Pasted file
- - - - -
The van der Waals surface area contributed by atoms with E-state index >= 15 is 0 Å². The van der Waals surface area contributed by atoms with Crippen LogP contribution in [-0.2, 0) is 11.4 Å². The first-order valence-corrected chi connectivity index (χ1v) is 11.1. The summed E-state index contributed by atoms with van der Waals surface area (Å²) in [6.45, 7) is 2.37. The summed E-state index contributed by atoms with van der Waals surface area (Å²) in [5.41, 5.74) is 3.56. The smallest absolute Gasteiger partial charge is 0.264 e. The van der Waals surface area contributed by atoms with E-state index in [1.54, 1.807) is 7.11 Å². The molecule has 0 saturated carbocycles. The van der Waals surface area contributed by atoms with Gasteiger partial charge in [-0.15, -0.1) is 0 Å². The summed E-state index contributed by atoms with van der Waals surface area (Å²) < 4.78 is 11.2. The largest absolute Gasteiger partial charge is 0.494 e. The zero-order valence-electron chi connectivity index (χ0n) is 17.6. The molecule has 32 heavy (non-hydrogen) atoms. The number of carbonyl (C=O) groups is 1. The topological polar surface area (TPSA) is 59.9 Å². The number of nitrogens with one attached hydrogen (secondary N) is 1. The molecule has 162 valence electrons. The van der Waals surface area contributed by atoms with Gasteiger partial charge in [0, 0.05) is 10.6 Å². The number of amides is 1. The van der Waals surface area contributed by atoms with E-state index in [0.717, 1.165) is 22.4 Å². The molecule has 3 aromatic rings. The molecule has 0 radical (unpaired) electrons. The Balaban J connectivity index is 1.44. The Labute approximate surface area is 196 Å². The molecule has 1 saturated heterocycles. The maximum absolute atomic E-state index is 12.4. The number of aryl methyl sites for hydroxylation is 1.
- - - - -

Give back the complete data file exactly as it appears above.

The van der Waals surface area contributed by atoms with E-state index >= 15 is 0 Å². The van der Waals surface area contributed by atoms with Crippen LogP contribution in [-0.2, 0) is 11.4 Å². The first-order valence-corrected chi connectivity index (χ1v) is 11.1. The summed E-state index contributed by atoms with van der Waals surface area (Å²) in [6.45, 7) is 2.37. The summed E-state index contributed by atoms with van der Waals surface area (Å²) in [5.41, 5.74) is 3.56. The smallest absolute Gasteiger partial charge is 0.264 e. The van der Waals surface area contributed by atoms with E-state index in [1.54, 1.807) is 7.11 Å². The molecule has 0 saturated carbocycles. The van der Waals surface area contributed by atoms with Gasteiger partial charge in [-0.15, -0.1) is 0 Å². The summed E-state index contributed by atoms with van der Waals surface area (Å²) < 4.78 is 11.2. The largest absolute Gasteiger partial charge is 0.494 e. The zero-order valence-electron chi connectivity index (χ0n) is 17.6. The molecule has 32 heavy (non-hydrogen) atoms. The number of carbonyl (C=O) groups is 1. The topological polar surface area (TPSA) is 59.9 Å². The number of nitrogens with one attached hydrogen (secondary N) is 1. The molecule has 162 valence electrons. The van der Waals surface area contributed by atoms with Gasteiger partial charge in [0, 0.05) is 10.6 Å². The number of amides is 1. The van der Waals surface area contributed by atoms with E-state index in [0.717, 1.165) is 22.4 Å². The molecule has 3 aromatic rings. The molecule has 0 radical (unpaired) electrons. The Balaban J connectivity index is 1.44. The Labute approximate surface area is 196 Å². The molecule has 1 saturated heterocycles. The maximum absolute atomic E-state index is 12.4. The number of aryl methyl sites for hydroxylation is 1.